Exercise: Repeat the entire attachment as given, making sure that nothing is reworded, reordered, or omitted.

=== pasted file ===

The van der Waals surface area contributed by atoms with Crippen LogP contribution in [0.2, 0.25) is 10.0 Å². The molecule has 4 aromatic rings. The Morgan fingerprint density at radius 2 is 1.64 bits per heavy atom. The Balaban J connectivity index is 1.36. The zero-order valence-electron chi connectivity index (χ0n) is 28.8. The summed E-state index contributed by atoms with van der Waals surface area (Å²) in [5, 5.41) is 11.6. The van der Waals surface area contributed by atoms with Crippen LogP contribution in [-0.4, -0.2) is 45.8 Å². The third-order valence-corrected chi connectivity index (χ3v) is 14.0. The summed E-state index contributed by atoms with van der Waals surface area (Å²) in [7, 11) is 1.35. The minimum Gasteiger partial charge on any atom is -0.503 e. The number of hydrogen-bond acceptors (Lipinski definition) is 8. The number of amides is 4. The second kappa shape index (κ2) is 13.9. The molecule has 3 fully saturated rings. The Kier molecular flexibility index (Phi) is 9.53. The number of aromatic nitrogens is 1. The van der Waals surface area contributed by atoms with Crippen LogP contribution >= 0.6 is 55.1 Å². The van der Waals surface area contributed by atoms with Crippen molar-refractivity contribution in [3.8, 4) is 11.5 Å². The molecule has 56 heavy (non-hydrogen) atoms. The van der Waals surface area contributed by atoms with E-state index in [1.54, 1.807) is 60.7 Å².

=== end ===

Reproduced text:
The van der Waals surface area contributed by atoms with Crippen LogP contribution in [0.2, 0.25) is 10.0 Å². The molecule has 4 aromatic rings. The Morgan fingerprint density at radius 2 is 1.64 bits per heavy atom. The Balaban J connectivity index is 1.36. The zero-order valence-electron chi connectivity index (χ0n) is 28.8. The summed E-state index contributed by atoms with van der Waals surface area (Å²) in [5, 5.41) is 11.6. The van der Waals surface area contributed by atoms with Crippen LogP contribution in [-0.4, -0.2) is 45.8 Å². The third-order valence-corrected chi connectivity index (χ3v) is 14.0. The summed E-state index contributed by atoms with van der Waals surface area (Å²) in [7, 11) is 1.35. The minimum Gasteiger partial charge on any atom is -0.503 e. The number of hydrogen-bond acceptors (Lipinski definition) is 8. The number of amides is 4. The second kappa shape index (κ2) is 13.9. The molecule has 3 fully saturated rings. The Kier molecular flexibility index (Phi) is 9.53. The number of aromatic nitrogens is 1. The van der Waals surface area contributed by atoms with Crippen LogP contribution >= 0.6 is 55.1 Å². The van der Waals surface area contributed by atoms with Crippen molar-refractivity contribution in [3.8, 4) is 11.5 Å². The molecule has 56 heavy (non-hydrogen) atoms. The van der Waals surface area contributed by atoms with E-state index in [1.54, 1.807) is 60.7 Å².